Thomas Mullen’s Darktown is a novel readers won’t soon forget—not just because of its thoroughly engrossing, suspense-filled plot, but because of the historical, moral complexity contained within its pages.
Darktown follows the story of Atlanta’s first black police officers in an era of heightened racial prejudice. In 1948, the eight-man police division cannot arrest whites, drive police cars or even set foot in police headquarters through the front door. Despite this, they are committed to forging an important path of integration and justice in the face of hatred from their white counterparts on the force.
The story focuses in particular on Officer Lucius Boggs and his partner, Tommy Smith, as they investigate the possible death of a black woman at the hands of a former white police officer, Brian Underhill. The officers came across the pair after a car accident in a primarily black portion of town. But because of Underhill’s connections within the department, he is turned free without even a citation.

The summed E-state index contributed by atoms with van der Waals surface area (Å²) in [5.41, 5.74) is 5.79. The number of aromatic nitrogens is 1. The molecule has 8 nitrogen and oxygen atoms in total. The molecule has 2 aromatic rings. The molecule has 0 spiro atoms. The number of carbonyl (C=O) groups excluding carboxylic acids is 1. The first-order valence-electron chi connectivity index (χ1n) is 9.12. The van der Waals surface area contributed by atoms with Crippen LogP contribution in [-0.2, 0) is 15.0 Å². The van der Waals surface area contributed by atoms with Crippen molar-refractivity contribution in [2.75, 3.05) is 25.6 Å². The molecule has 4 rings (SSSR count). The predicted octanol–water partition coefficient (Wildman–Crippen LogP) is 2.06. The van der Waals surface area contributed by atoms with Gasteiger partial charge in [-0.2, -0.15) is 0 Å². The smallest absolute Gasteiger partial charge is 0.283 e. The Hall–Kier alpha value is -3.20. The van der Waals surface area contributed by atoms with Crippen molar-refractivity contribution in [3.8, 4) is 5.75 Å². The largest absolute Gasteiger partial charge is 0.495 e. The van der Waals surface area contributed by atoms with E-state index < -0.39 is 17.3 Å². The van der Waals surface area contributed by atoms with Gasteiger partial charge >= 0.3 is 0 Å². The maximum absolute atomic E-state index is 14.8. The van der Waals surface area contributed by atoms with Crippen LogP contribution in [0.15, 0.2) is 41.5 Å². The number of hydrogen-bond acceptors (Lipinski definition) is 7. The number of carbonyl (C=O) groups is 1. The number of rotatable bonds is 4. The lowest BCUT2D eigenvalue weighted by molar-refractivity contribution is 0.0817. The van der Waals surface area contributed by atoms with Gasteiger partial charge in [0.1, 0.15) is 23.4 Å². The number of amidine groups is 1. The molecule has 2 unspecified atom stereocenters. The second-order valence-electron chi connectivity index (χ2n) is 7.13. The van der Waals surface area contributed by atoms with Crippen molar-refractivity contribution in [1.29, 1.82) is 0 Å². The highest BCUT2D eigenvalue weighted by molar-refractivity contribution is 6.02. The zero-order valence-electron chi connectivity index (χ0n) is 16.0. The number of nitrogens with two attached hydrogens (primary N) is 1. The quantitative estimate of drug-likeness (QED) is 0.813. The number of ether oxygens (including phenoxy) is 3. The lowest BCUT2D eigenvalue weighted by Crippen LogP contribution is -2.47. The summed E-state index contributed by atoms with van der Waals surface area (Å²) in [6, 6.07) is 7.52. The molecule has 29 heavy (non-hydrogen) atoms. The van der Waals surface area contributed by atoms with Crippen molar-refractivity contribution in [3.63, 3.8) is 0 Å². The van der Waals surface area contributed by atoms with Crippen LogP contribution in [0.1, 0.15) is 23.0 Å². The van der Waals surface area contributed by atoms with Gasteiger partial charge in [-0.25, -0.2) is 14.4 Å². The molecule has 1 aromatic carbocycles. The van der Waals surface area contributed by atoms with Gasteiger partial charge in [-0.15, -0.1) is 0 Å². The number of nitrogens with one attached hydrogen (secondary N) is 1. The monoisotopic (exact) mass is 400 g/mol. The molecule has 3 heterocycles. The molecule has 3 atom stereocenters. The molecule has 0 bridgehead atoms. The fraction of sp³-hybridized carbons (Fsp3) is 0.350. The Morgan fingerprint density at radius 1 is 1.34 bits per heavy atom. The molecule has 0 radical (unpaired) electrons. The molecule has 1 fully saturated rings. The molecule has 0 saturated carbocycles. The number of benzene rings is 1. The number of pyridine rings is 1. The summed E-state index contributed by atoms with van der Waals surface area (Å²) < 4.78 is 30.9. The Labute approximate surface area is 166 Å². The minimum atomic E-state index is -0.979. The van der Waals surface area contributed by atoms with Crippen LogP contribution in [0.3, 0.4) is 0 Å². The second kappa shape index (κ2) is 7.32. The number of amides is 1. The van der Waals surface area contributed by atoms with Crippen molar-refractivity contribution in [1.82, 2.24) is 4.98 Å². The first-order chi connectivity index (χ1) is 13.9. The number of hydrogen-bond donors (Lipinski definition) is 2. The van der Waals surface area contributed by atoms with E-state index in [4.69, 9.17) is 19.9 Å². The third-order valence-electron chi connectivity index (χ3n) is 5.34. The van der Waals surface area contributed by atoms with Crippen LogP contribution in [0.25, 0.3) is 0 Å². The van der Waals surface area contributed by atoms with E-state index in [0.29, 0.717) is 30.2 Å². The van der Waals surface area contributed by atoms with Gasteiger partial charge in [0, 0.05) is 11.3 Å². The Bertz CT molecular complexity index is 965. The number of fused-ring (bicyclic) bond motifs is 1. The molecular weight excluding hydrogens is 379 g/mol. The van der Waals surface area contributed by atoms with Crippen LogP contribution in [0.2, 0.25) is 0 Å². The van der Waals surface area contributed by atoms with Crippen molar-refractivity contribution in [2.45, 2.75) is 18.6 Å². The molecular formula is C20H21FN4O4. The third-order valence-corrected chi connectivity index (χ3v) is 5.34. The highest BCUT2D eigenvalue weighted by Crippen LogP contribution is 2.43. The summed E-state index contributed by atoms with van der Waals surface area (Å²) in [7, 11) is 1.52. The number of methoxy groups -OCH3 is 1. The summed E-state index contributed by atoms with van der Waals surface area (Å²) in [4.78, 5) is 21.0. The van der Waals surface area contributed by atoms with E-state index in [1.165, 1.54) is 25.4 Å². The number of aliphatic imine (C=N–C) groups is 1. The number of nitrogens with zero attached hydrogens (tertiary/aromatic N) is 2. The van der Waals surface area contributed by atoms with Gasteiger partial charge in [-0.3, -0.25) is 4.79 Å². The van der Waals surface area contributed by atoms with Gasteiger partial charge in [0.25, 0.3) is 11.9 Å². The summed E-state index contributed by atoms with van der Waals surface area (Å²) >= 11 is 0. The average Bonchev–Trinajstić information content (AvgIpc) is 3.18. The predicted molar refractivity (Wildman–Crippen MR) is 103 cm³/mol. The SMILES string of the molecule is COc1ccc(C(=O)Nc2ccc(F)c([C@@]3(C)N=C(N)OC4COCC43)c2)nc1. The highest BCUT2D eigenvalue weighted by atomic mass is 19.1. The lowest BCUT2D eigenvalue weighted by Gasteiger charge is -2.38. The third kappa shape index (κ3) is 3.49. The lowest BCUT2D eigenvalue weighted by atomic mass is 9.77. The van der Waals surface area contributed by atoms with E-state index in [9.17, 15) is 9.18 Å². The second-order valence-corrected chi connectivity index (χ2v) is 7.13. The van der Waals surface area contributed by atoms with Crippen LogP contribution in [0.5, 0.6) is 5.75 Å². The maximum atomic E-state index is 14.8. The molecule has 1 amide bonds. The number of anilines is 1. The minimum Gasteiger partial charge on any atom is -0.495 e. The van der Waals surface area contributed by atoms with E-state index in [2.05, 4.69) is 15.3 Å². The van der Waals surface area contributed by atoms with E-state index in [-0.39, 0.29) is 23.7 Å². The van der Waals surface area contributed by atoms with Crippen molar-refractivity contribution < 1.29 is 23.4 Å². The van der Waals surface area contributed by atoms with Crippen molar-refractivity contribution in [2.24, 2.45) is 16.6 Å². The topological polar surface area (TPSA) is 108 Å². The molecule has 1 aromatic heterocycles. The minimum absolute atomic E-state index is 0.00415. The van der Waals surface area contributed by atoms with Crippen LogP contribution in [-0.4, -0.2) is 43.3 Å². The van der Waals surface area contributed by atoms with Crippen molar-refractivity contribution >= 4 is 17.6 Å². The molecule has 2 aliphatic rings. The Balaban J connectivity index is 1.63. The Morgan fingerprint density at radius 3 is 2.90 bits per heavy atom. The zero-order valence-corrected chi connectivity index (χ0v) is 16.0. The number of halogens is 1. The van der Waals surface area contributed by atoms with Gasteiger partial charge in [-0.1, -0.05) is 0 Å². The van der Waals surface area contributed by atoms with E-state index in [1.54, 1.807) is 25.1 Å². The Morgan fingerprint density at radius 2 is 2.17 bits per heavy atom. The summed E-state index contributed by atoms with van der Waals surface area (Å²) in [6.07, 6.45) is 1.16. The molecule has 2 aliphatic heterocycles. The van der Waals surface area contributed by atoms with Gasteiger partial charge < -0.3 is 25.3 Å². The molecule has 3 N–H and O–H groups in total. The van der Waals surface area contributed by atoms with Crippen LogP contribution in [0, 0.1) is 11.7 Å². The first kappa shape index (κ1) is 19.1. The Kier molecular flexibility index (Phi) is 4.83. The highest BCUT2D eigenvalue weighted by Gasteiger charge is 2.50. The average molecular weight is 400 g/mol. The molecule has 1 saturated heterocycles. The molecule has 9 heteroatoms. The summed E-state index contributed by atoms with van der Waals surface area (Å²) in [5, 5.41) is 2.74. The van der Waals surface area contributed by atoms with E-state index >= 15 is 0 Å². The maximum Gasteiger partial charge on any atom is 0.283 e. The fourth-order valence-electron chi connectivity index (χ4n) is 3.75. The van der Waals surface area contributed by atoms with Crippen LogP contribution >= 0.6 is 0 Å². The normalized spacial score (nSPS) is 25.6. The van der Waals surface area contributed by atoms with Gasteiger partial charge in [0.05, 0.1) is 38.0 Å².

His female passenger, Lily Ellsworth, turns up dead a short time later.
Mullen, an award-winning author and a resident of Atlanta, swiftly constructs a moral challenge for the black officers as they dare to question whether a white man may have committed her murder. With the rest of the predominantly white police department fighting them at every turn, the tension immediately ratchets up.
The story evokes parallels to racial injustices within the law enforcement community that persist to this day, making this an even more compelling and thought-provoking read. Mullen paints a vivid portrait of racial inequality and a dark period in American history that cannot soon be forgotten.
Darktown has been acquired by Sony Television for development as a television series, with Jaime Foxx to executive produce.